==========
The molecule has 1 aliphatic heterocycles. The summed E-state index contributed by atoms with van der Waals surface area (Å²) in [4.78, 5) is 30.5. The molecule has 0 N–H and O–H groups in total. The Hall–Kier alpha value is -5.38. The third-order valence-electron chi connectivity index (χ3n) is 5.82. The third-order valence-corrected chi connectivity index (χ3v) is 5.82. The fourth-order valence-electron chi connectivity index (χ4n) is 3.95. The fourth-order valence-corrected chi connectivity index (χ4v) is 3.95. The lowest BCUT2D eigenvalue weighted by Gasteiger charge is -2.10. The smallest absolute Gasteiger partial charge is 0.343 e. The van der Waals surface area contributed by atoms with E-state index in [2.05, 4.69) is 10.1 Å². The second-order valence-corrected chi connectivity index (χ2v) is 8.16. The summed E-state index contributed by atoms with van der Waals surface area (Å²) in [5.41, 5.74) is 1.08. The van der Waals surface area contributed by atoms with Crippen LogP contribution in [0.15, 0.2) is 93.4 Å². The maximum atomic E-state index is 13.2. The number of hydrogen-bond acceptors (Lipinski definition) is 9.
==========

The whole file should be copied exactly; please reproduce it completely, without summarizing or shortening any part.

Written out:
The molecule has 1 aliphatic heterocycles. The summed E-state index contributed by atoms with van der Waals surface area (Å²) in [4.78, 5) is 30.5. The molecule has 0 N–H and O–H groups in total. The Hall–Kier alpha value is -5.38. The third-order valence-electron chi connectivity index (χ3n) is 5.82. The third-order valence-corrected chi connectivity index (χ3v) is 5.82. The fourth-order valence-electron chi connectivity index (χ4n) is 3.95. The fourth-order valence-corrected chi connectivity index (χ4v) is 3.95. The lowest BCUT2D eigenvalue weighted by Gasteiger charge is -2.10. The smallest absolute Gasteiger partial charge is 0.343 e. The van der Waals surface area contributed by atoms with E-state index in [2.05, 4.69) is 10.1 Å². The second-order valence-corrected chi connectivity index (χ2v) is 8.16. The summed E-state index contributed by atoms with van der Waals surface area (Å²) in [5.41, 5.74) is 1.08. The van der Waals surface area contributed by atoms with Crippen LogP contribution in [0.15, 0.2) is 93.4 Å². The maximum atomic E-state index is 13.2. The number of hydrogen-bond acceptors (Lipinski definition) is 9.